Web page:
The toughest public relations challenges of 2022 were faced by the Government not corporates, according to those in the business of brand and crisis management.
Staff at the Wellington-based PR firm, BlacklandPR, identified around 200 difficult public communications issues throughout the year. They then cut their list to 30 and ranked the challenges.
Nineteen of the top 20 were government-related, largely stemming from decisions around managing Covid-19.
Taking the top spot was the big protest at Parliament early in the year. Next was the Government’s decisions to ratchet up Covid-19 restrictions in January, followed by concerns around the understaffed health system, workforce shortages more generally and the easing of international travel restrictions.
BlacklandPR considered four factors when ranking issues: impact – how many people were affected, profile – media coverage and “talkability” in everyday life, emotion – the intensity of emotional reaction, and complexity – complications and technicalities of the issue.
One of the firm’s directors, Nick Gowland, said the protest was the most-discussed issue of the year.
“It had everything an issue needs to mean something to every New Zealander,” he said.
“The Government had its work cut out to deal with the protest itself, and then explain to the country why and how they made their decisions.
“When emotions run high, the communication challenge is incredibly complex – even unresolvable. It is impossible to deal with such an event and keep everyone happy. At the same time, there are plenty of ways of making the impact of the event even worse.”
Other government issues considered tough PR challenges were policy related. For example, efforts to encourage farmers to reduce their carbon emissions through He Waka Eke Noa, immigration settings, ramraids and crime, Three Waters and the impact of emergency housing being concentrated in Rotorua.
Gowland said government issues typically ranked highly in BlacklandPR’s annual lists.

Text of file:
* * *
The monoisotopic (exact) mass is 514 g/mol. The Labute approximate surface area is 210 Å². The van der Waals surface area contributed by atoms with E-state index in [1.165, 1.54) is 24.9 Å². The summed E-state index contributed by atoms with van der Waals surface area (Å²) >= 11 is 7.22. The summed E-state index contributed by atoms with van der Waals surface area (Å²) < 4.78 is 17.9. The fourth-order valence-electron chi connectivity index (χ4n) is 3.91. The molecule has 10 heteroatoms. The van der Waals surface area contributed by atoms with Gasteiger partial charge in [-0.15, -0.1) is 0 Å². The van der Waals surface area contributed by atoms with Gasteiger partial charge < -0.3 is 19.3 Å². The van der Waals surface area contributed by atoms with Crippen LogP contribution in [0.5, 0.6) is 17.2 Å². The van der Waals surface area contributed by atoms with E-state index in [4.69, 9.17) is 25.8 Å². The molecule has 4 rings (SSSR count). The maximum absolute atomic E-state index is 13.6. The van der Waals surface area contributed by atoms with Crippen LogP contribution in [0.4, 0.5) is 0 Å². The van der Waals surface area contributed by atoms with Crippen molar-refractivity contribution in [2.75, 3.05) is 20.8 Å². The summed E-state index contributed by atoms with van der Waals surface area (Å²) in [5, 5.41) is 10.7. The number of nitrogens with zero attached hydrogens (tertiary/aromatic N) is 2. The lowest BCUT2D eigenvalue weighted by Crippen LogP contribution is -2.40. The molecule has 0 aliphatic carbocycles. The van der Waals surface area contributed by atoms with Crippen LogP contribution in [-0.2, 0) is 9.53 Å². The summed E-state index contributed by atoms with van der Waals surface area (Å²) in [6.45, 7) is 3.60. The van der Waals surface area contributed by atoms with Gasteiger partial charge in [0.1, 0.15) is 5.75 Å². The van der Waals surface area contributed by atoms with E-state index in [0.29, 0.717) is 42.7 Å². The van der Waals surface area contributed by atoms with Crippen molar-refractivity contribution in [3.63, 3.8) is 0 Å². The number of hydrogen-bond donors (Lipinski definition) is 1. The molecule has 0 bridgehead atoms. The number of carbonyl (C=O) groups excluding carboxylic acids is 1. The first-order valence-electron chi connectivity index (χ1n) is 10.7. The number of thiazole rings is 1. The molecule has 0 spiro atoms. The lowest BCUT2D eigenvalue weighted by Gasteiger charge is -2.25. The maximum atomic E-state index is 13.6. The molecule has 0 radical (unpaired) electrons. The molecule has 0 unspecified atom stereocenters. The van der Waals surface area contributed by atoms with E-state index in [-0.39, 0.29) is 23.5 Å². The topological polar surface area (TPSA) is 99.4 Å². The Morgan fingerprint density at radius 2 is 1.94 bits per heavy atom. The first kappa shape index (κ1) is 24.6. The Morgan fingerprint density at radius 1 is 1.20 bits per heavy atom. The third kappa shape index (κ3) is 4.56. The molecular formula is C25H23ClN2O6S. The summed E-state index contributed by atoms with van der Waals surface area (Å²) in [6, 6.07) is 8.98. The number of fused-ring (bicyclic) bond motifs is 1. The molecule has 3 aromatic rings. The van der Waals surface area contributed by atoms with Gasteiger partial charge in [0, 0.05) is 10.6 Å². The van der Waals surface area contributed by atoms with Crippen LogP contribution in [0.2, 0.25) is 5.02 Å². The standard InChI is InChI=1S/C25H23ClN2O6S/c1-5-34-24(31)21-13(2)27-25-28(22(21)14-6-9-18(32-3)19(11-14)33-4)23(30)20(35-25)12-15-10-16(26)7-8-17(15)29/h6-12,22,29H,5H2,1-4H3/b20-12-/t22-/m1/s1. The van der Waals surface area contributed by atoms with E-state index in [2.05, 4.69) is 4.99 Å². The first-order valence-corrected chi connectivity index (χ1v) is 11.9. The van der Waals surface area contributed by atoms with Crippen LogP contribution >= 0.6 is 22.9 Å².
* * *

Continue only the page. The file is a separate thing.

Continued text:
For example, in 2016, when National was in government, 15 of the top 20 PR challenges were government related. The biggest issues were housing affordability, the Kaikoura earthquake and water contamination in Hawke’s Bay.
BlacklandPR, which mainly has private sector clients, believed that with the public interest around Covid-19 abating, more of the spotlight would be put back on businesses and private companies.
“In many ways, Covid-19 served as a bit of a smokescreen for poor company behaviour, poor communication,” Gowland said.
“That smokescreen’s not going to be there anymore. Plus, you have the fact that customers are going to be more demanding. They’re not going to tolerate empty promises and statements. They just want good customer service and good prices.”
KFC was the only business to make it to the top 20 in this year’s list of PR challenges. It made headlines for running out of chicken and providing poor customer service.
“Various international studies have shown that around 90 per cent of customers will not complain about an issue. So such a high level of publicly expressed frustration and confusion shows the problems were significant to Kiwis,” Gowland said.
Other non-government entities that made it to this year’s top 30 included Fletchers over the Gib shortage and Arise church over resignations of its senior leaders after bullying allegations.
Back to the public sector, the Reserve Bank’s communication challenge - assuring everyone it’s serious about curbing inflation - and the Ministry of Health’s management of rapid antigen tests were also deemed difficulties by BlacklandPR.
Honourable mentions that didn’t make the top 30 included the burglary of firearm owner details from the disused Auckland Central Police Station, New Zealand Rugby’s scheduling clash of the Black Ferns and the All Blacks, and Air New Zealand’s not-so-direct New York flights.
Gowland believed most of the PR challenges faced by independent organisations were “own-goals”.
“Most often, companies were authors of their own misfortune,” he said.
“For example, New Zealand Rugby’s scheduling clash between All Blacks and Black Ferns was just dumb. It could have – and should have – been caught and remedied before the fact.
“A large part of PR is prevention. Many organisations simply don’t have the time or resource, so PR’s role is to think about the worst possible outcome and change things before they happen, or get too bad.”